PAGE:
Eventually, we all have to come to grips with reality and recognize the cards we’ve been dealt. Reality is reality, and things can only get better not worse if we’d only take the time to look at all of the positive skills and experiences we have accumulated since the beginning.

I know contract attorneys come from all backgrounds. Not all temps have come to such a realization that the traditional legal rat race isn’t really going to make them happy. Some, and in fact many are still striving for their original law school dreams. If you are one of those chasers, I encourage you to keep striving higher to meet them and not grow bitter with your temping situation. Contract work will cushion your financial transition and allow you to use the opportunity as a stepping stone to a situation better geared to suit your dreams.

As for myself, the goals and dreams I started law school with are no longer mine. I look at my life now and I have many things to be thankful for. My monthly bills are paid and I have an otherwise healthy and enjoyable life. I have the abundance of time and freedom to pursue my non-legal side businesses and investments. Contract attorney work pays very well and I am not even close to wanting. While I might be honed in the art, I know now that I was never cut out to be a legal hustler in the traditional sense. I have other side ventures that drive me now. Talking to other contract attorneys and listening to their stories about their real estate exploits, interior decorating businesses, and even presidential campaign team aspirations – their experiences are reminders that I am not alone.

Doing Document Review Out of Financial Necessity

Sunday, October 14th, 2007

With the near fraudulent way law schools have been shamelessly advertising their misleading employment statistics, the last few years has seen an increase in the number of students choosing to attend law school with the expectation that they will all be rewarded with lucrative six figure attorney salaries upon graduation. I think the sad reality is that many of these hapless students will be in for quite a shock and won’t fully understand the saturated state of the legal employment market until they’ve graduated. Saddled with huge burgeoning student loans, many law school graduates will ultimately enter into a form of financial servitude as they struggle to find a way out.

My own law school loans are comparatively tame and I managed to consolidate them at a time when interest rates were extraordinarily low. But I know many who are struggling with the realities of being debt ridden. There are those who end up spending months or years submitting resumes for attorney positions they may never get. Others transition into another non-legal field altogether, while others choose to perform contract attorney work until they get their employment life together.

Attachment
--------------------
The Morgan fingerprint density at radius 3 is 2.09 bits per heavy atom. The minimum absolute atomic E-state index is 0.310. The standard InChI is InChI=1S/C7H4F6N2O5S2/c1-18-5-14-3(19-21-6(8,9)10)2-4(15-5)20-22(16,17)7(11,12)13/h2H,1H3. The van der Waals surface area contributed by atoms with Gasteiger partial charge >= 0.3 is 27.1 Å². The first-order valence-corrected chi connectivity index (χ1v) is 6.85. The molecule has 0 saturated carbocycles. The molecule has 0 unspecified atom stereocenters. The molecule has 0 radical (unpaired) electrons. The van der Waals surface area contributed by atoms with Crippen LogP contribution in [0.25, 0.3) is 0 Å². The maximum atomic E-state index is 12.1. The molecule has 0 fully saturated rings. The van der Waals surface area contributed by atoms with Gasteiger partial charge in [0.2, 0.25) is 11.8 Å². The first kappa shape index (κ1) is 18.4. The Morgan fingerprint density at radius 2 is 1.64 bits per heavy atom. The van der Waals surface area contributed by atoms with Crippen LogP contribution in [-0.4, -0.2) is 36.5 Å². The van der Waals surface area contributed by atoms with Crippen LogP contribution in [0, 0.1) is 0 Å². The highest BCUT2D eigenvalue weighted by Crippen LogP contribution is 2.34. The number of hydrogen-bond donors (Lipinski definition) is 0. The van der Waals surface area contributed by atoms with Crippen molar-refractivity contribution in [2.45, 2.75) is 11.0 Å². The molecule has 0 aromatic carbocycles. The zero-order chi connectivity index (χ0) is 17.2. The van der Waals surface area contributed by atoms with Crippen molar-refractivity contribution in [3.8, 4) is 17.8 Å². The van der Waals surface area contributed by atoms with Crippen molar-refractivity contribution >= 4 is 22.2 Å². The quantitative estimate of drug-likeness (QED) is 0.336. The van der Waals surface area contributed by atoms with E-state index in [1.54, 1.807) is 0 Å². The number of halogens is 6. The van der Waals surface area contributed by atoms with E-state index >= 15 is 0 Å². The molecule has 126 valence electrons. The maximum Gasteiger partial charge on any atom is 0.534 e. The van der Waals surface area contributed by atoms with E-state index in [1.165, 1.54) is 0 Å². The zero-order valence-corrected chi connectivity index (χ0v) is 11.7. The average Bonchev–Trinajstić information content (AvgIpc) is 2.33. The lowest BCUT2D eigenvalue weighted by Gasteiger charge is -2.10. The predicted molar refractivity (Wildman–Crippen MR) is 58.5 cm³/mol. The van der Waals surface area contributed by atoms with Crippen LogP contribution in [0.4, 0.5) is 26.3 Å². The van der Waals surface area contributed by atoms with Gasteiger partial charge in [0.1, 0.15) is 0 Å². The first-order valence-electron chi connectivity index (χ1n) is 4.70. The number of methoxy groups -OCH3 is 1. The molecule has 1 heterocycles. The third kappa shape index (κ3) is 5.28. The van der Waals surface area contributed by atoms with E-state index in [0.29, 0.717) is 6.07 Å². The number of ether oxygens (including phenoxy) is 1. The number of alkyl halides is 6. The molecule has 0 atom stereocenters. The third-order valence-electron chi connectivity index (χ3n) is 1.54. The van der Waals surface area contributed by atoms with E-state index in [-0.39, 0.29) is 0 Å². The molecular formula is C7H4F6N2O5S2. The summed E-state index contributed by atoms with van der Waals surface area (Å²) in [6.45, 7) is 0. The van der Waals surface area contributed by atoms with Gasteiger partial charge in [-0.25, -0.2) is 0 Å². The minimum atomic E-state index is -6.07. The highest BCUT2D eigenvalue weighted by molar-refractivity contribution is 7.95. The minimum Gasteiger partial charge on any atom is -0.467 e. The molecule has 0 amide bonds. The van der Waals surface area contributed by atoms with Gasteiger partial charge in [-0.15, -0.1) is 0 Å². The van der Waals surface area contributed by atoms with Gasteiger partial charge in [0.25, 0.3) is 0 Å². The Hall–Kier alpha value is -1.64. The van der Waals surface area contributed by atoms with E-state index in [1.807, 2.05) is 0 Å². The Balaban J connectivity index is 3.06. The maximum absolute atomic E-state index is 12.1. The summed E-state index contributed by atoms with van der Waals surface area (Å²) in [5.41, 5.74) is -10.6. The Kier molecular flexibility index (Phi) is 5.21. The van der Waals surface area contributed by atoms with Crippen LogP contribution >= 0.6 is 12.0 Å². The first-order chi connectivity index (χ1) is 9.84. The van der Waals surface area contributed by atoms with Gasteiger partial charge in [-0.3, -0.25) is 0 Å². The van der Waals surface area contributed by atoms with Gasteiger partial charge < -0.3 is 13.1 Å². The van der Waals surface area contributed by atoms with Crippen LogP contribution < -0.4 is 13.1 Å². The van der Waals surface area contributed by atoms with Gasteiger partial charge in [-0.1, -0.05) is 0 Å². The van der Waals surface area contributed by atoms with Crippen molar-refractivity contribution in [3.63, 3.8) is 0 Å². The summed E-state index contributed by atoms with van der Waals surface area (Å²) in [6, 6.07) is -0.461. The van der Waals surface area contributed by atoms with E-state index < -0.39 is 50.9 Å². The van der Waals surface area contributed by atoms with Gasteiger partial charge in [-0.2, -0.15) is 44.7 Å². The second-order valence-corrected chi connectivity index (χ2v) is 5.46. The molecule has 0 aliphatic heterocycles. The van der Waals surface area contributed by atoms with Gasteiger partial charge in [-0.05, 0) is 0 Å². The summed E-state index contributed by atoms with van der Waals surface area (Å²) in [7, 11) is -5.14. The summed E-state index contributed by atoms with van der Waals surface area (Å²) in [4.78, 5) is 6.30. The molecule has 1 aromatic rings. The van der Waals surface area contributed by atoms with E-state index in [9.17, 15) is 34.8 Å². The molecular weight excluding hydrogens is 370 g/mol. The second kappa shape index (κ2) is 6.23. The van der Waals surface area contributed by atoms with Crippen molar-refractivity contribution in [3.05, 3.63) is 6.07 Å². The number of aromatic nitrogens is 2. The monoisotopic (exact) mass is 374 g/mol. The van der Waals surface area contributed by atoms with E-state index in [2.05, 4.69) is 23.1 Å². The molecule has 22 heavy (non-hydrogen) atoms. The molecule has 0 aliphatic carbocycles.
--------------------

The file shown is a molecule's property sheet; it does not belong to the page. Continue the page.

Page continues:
Working As a Contract Attorney Because Of Student Loans

Talking to some of the other contract attorneys at work, I get the sense that many chose to perform document review work out of financial necessity to pay off crushing student loans. Contract attorneys get paid pretty well, albeit for relatively short stints at a time. But during those periods of available employment, they have the potential to earn quite a bit depending on the overtime hours available. When you are indebted with a sizable amount of student loans, sometimes your realistic employment options are limited.

I know a few contract attorneys who left law school with dreams of working in the non-profit sector or working in areas that would allow them to help low income people. Eventually financial reality set in and they ultimately could no longer afford to work in those relatively low paying areas of law. Some of these people did not willingly choose to work as contract attorneys but their financial realities ultimately did not give them much choice.

Instead of being bitter, I would hope that they would see contract attorney work as an honest and sensible alternative that can help them stabilize their financial lives and help them tackle their student loan payments. Everyone eventually has to find his or her own path and we are fortunate to have this type of work available as a stop gap solution.

Recent Observation

I’ve noticed something recently that disturbs me. It seems a few staffing agencies are vehemently against hiring contract attorneys who also work as solo practitioners on the side. At least one staffing agency has indicated in its job posting that one qualification criteria is that the applicant is not a solo practitioner. What is the deal with that? Do they want only lifers or something?